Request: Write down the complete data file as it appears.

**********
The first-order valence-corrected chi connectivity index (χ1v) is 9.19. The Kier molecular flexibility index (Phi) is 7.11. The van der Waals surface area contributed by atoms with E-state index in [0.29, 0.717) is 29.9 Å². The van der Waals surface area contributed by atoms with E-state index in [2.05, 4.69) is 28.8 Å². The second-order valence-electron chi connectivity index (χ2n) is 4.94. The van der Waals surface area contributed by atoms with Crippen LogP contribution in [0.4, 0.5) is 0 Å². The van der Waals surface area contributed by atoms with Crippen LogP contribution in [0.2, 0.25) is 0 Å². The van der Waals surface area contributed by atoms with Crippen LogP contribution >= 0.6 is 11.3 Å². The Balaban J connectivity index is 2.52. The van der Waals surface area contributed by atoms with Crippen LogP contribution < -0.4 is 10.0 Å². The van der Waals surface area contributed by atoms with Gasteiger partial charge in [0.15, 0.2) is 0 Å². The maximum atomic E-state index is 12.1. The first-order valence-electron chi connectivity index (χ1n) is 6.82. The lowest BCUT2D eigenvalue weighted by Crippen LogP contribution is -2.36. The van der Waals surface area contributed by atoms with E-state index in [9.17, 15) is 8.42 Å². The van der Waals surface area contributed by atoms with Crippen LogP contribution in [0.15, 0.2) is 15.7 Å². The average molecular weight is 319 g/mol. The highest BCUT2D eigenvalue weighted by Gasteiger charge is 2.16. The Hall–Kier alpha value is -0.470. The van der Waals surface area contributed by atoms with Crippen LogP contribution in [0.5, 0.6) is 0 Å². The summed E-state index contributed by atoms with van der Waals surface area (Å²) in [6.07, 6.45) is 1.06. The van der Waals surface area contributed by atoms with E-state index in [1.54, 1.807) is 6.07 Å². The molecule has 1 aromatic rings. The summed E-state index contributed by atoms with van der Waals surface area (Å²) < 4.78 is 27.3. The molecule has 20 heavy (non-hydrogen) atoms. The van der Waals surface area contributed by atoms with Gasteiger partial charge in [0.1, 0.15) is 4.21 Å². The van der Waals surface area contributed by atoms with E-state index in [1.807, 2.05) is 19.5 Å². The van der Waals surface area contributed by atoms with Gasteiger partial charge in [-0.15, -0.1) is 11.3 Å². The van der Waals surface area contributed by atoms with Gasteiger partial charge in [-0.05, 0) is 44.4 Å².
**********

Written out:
The first-order valence-corrected chi connectivity index (χ1v) is 9.19. The Kier molecular flexibility index (Phi) is 7.11. The van der Waals surface area contributed by atoms with E-state index in [0.29, 0.717) is 29.9 Å². The van der Waals surface area contributed by atoms with E-state index in [2.05, 4.69) is 28.8 Å². The second-order valence-electron chi connectivity index (χ2n) is 4.94. The van der Waals surface area contributed by atoms with Crippen LogP contribution in [0.4, 0.5) is 0 Å². The van der Waals surface area contributed by atoms with Crippen LogP contribution in [0.2, 0.25) is 0 Å². The van der Waals surface area contributed by atoms with Crippen LogP contribution >= 0.6 is 11.3 Å². The Balaban J connectivity index is 2.52. The van der Waals surface area contributed by atoms with Crippen LogP contribution < -0.4 is 10.0 Å². The van der Waals surface area contributed by atoms with Gasteiger partial charge in [0.15, 0.2) is 0 Å². The maximum atomic E-state index is 12.1. The first-order valence-electron chi connectivity index (χ1n) is 6.82. The lowest BCUT2D eigenvalue weighted by Crippen LogP contribution is -2.36. The van der Waals surface area contributed by atoms with E-state index in [9.17, 15) is 8.42 Å². The van der Waals surface area contributed by atoms with Crippen LogP contribution in [0.15, 0.2) is 15.7 Å². The average molecular weight is 319 g/mol. The highest BCUT2D eigenvalue weighted by Gasteiger charge is 2.16. The Hall–Kier alpha value is -0.470. The van der Waals surface area contributed by atoms with Crippen LogP contribution in [0.5, 0.6) is 0 Å². The summed E-state index contributed by atoms with van der Waals surface area (Å²) in [6.07, 6.45) is 1.06. The van der Waals surface area contributed by atoms with E-state index in [1.54, 1.807) is 6.07 Å². The molecule has 1 aromatic rings. The summed E-state index contributed by atoms with van der Waals surface area (Å²) < 4.78 is 27.3. The molecule has 20 heavy (non-hydrogen) atoms. The van der Waals surface area contributed by atoms with Gasteiger partial charge in [0.1, 0.15) is 4.21 Å². The van der Waals surface area contributed by atoms with E-state index in [1.807, 2.05) is 19.5 Å². The van der Waals surface area contributed by atoms with Gasteiger partial charge in [-0.15, -0.1) is 11.3 Å². The van der Waals surface area contributed by atoms with Gasteiger partial charge in [-0.05, 0) is 44.4 Å².